It comes at a time when many in the sporting goods industry are deeply concerned about the potential economic impact of China’s fast-spreading virus.
The world’s second-largest economy is a key sourcing hub for the industry, with many sneakers produced in China and other Asian countries.
The outbreak has prompted Adidas, which attributes roughly one-third of its sales to Asia, to close a “significant” number of stores in China.
Since Lunar New Year on Jan. 25, the company said Wednesday that a “pronounced traffic reduction within the remaining store fleet” had seen business activity tumble roughly 85% when compared to the same period a year earlier.
‘Too early’ to assess full-year impact
Adidas said it had also seen some traffic declines in other markets, predominantly Japan and South Korea, but it had not yet observed any major business impact outside mainland China.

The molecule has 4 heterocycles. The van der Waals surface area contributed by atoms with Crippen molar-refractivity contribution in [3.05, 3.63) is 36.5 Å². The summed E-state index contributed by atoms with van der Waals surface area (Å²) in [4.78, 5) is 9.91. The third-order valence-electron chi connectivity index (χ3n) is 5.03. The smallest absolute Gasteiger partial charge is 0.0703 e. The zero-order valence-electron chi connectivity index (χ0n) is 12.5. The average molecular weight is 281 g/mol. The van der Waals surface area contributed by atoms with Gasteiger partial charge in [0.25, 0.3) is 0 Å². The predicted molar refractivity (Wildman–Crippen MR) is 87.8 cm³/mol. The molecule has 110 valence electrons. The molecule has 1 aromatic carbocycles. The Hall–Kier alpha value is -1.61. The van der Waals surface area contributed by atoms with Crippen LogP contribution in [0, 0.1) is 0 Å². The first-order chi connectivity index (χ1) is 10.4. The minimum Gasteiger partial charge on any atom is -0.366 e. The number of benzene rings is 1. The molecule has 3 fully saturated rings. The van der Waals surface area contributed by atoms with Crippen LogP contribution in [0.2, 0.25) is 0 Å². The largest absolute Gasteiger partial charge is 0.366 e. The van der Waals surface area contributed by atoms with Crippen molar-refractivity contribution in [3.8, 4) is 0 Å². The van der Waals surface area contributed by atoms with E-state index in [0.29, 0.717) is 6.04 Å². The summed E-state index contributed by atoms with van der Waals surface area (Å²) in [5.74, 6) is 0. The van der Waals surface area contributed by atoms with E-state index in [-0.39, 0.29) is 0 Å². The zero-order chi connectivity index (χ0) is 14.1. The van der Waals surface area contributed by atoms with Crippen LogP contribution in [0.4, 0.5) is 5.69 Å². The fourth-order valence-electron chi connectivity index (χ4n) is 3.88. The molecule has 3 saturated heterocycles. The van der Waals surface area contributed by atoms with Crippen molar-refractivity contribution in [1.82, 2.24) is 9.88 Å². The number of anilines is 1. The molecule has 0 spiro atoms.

“As the situation keeps evolving on a daily basis, the magnitude of the overall impact on our business for the full-year 2020 cannot be quantified reliably at this point in time,” Adidas said in a statement.
Adidas has said it will provide more details about the financial impact of the coronavirus when it releases full-year results on March 11.
Shares of Adidas were up around 1.5% Wednesday morning.
Earlier this month, Adidas had warned investors it was currently experiencing a negative impact on its operations in China. It has since reaffirmed its position that it is “too early” to assess the magnitude of the financial impact of the outbreak.
Puma warns of coronavirus hit to China business
Separately, German sportswear maker Puma reported that the coronavirus had “negatively impacted our business since the beginning of February.”
“This is especially true in China where more than half of both own and operated and partner stores are temporarily closed due to restrictions of the local authorities,” the company said in a statement on Wednesday.
“Business is further impacted in other markets, especially in Asia, due to decline of Chinese tourism business.”
Puma said the uncertainty regarding the flu-like virus “makes it difficult to forecast the business” but it does anticipate a negative impact on total sales and earnings before interest and taxes (EBIT) for the first three months of the year.
Shares of Puma jumped almost 8% on Wednesday.
Author: Sam Meredith